United States District Court, M.D. Georgia, Macon Division
T. TREADWELL, JUDGE
Travis Mitchell has filed an application to appeal in
forma pauperis. For the following reasons, that
application (Doc. 47) is GRANTED.
Plaintiff seeks to appeal from judgment in favor of the
Defendants (Doc. 42) following the Court's Order (Doc.
41) granting the Defendants' motion to dismiss (Doc. 39)
for failure to exhaust. Docs. 43; 48-1. Applications to
appeal in forma pauperis are governed by 28 U.S.C.
§ 1915 and Fed. R. App. P. 24. 28 U.S.C. § 1915
(a)(1) [A]ny court of the United States may authorize the
commencement, prosecution or defense of any suit, action or
proceeding, civil or criminal, or appeal therein, without
prepayment of fees or security therefor, by a person who
submits an affidavit that includes a statement of all assets
such prisoner possesses that the person is unable to pay such
fees or give security therefor. Such affidavit shall state
the nature of the action, defense or appeal and affiant's
belief that the person is entitled to redress. . . .
(3) An appeal may not be taken in forma pauperis if the trial
court certifies in writing that it is not taken in good
Fed. R. App. P. 24(a) provides:
(1) [A] party to a district-court action who desires to
appeal in forma pauperis must file a motion in the district
court. The party must attach an affidavit that:
(A) shows . . . the party's inability to pay or to give
security for fees and costs;
(B) claims an entitlement to redress; and
(C) states the issues that the party intends to present on
(2) If the district court denies the motion, it must state
its reasons in writing.
the Court must make two determinations when faced with an
application to proceed in forma pauperis. First, it
must determine whether the plaintiff is financially able to
pay the filing fee required for an appeal. The Plaintiff is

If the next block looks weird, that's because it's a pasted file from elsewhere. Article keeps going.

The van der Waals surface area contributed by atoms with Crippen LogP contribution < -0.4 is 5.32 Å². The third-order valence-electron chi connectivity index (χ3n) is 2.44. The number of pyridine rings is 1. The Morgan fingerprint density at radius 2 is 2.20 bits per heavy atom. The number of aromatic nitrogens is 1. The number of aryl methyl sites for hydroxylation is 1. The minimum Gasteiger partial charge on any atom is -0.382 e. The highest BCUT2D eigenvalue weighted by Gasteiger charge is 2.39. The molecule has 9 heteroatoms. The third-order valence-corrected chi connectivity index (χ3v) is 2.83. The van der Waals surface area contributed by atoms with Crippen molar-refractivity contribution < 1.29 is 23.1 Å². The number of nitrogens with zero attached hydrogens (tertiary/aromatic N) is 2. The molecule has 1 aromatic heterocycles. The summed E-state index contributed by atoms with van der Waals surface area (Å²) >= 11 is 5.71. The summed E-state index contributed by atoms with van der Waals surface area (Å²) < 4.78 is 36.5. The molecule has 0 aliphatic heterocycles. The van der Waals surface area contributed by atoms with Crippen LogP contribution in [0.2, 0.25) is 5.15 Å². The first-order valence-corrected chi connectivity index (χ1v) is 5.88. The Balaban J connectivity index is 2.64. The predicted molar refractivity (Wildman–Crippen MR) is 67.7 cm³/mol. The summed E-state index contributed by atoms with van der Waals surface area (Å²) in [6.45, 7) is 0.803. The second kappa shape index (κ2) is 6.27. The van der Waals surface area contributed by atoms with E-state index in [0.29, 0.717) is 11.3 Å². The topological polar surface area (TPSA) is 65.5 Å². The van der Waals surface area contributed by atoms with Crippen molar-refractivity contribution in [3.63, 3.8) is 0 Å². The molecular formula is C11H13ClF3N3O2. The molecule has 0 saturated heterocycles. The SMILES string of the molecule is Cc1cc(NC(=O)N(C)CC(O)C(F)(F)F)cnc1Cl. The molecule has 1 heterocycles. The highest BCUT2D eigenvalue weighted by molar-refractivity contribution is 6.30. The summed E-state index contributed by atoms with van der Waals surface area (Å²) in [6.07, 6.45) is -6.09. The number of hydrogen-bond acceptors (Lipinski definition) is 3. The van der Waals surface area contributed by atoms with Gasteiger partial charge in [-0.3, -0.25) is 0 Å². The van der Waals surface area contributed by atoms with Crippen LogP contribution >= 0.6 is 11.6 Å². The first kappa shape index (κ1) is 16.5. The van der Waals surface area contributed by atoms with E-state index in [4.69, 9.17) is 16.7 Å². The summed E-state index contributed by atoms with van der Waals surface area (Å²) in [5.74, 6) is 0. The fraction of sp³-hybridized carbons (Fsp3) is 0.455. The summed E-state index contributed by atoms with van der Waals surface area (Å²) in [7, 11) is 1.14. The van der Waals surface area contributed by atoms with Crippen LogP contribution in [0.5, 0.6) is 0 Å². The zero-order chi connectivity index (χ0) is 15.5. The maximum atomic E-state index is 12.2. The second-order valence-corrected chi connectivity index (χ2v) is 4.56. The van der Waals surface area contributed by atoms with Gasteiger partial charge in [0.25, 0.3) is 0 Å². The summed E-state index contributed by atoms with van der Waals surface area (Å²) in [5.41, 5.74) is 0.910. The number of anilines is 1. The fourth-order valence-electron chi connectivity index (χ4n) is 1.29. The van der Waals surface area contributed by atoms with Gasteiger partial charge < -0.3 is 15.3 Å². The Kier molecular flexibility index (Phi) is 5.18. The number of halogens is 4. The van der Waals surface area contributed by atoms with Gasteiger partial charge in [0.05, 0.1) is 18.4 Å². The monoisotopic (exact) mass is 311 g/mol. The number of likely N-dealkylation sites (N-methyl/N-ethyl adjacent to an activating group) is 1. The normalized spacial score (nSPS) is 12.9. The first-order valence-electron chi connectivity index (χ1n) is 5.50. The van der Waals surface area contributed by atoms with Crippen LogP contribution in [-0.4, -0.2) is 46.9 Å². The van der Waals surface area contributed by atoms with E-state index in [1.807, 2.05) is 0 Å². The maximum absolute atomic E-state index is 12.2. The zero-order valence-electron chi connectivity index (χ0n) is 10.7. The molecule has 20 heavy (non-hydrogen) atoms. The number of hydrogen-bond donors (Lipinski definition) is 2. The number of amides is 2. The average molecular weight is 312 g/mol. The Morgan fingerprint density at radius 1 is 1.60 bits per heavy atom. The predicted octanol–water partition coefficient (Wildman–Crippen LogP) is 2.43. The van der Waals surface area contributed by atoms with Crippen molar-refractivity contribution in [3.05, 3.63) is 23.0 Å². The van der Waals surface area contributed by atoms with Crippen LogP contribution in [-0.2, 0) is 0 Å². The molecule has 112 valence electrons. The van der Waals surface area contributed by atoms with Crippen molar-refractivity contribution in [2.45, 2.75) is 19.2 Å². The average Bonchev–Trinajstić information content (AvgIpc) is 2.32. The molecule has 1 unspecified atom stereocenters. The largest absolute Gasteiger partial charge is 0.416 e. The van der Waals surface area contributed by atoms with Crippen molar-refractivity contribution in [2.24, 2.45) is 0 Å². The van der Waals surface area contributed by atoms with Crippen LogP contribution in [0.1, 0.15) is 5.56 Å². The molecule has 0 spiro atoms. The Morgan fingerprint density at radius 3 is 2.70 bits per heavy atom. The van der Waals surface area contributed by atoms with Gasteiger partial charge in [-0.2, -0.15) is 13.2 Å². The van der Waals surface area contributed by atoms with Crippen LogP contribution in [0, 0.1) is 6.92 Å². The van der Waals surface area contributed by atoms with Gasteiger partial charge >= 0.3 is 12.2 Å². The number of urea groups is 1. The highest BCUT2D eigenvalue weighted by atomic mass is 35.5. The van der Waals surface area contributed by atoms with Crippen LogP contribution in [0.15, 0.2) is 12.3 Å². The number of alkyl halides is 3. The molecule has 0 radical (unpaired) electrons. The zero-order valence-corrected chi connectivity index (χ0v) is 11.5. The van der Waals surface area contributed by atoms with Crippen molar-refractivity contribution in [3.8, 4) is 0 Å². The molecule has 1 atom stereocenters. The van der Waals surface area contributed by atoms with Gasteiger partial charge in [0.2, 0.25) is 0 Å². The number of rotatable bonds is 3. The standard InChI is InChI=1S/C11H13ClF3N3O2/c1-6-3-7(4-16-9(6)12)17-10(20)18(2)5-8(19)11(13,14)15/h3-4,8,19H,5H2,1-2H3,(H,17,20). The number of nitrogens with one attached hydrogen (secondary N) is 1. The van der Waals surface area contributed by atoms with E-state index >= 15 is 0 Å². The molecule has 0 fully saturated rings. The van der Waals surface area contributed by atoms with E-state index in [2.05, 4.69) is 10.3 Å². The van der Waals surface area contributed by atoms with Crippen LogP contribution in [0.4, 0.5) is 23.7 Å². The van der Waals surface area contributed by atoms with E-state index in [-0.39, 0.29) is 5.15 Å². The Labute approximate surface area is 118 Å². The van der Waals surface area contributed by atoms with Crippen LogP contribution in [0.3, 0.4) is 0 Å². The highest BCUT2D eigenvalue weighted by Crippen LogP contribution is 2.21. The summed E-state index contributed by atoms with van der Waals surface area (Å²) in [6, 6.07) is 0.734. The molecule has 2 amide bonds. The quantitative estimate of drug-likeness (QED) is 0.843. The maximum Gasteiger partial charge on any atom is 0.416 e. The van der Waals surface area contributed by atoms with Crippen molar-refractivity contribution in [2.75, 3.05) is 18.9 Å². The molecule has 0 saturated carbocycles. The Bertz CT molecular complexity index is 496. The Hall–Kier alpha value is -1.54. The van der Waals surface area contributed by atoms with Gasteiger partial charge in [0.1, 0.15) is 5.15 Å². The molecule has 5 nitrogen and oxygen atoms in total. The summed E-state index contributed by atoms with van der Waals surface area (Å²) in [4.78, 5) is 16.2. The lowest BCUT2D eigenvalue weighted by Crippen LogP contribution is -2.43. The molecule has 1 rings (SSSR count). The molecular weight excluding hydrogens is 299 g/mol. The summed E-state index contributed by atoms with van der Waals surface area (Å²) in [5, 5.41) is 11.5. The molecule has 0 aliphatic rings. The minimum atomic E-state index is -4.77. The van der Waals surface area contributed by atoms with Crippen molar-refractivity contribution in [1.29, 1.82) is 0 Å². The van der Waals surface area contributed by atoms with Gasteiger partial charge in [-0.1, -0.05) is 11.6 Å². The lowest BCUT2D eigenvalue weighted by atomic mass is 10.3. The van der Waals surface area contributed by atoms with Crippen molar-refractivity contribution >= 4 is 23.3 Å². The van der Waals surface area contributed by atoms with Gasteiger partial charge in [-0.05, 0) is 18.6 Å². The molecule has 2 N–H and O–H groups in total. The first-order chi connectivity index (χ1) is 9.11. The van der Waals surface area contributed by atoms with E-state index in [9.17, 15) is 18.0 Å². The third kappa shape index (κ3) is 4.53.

unemployed and has no cash or money in bank accounts or
valuable assets. Doc. 47 at 1-2. He has $10.00 in his account
at Hays State Prison, and over the last six months, he has
had an average balance of $1.67 in that account and average
monthly deposits of $0. Id. at 3. Based on this
information, the Court finds that the Plaintiff has
demonstrated poverty under 28 U.S.C. § 1915 and is
unable to pay court fees.
the Court must determine if the plaintiff has satisfied the
good faith requirement. “‘[G]ood faith' . . .
must be judged by an objective standard.” Coppedge
v. United States, 369 U.S. 438, 445 (1962). The
plaintiff demonstrates good faith when he seeks review of a
non-frivolous issue. Id. An issue “is
frivolous if it is ‘without arguable merit either in
law or fact.'” Napier v. Preslicka, 314
F.3d 528, 531 (11th Cir. 2002) (citations omitted).
“Arguable means capable of being convincingly
argued.” Sun v. Forrester, 939 F.2d 924, 925
(11th Cir. 1991) (quotation marks and citations omitted);
Carroll v. Gross, 984 F.2d 392, 393 (11th Cir. 1993)
(“[A] case is frivolous . . . when it appears the
plaintiff ‘has little or no chance of
success.'”) (citations omitted). “In deciding
whether an [in forma pauperis] appeal is frivolous, a
district court determines whether there is ‘a factual
and legal basis . . . for the asserted wrong, however
inartfully pleaded.'” Sun, 939 F.2d at 925
the Plaintiff has not submitted a statement of the issues he
intends to appeal, as is required under Fed. R. App. P.
24(a)(1)(C), review of the “Plaintiff's Appeal to
District Court's Recommendation to Dismiss” (Doc.
48-1), filed in the Court of Appeals for the Eleventh
Circuit, demonstrates that the Plaintiff's appeal is not
frivolous. The appeal appears to turn on a finding of the
Magistrate Judge to which the Plaintiff did not object: a
finding that he had received a response to his second
grievance on May 10, 2016. Docs. 37 at 5; 41 at 5. Typically,
the failure to object would prevent the Plaintiff from
challenging this finding on appeal. However, the Plaintiff
here is proceeding pro se, and as explained in more detail
below, the Recommendation was ultimately in favor of the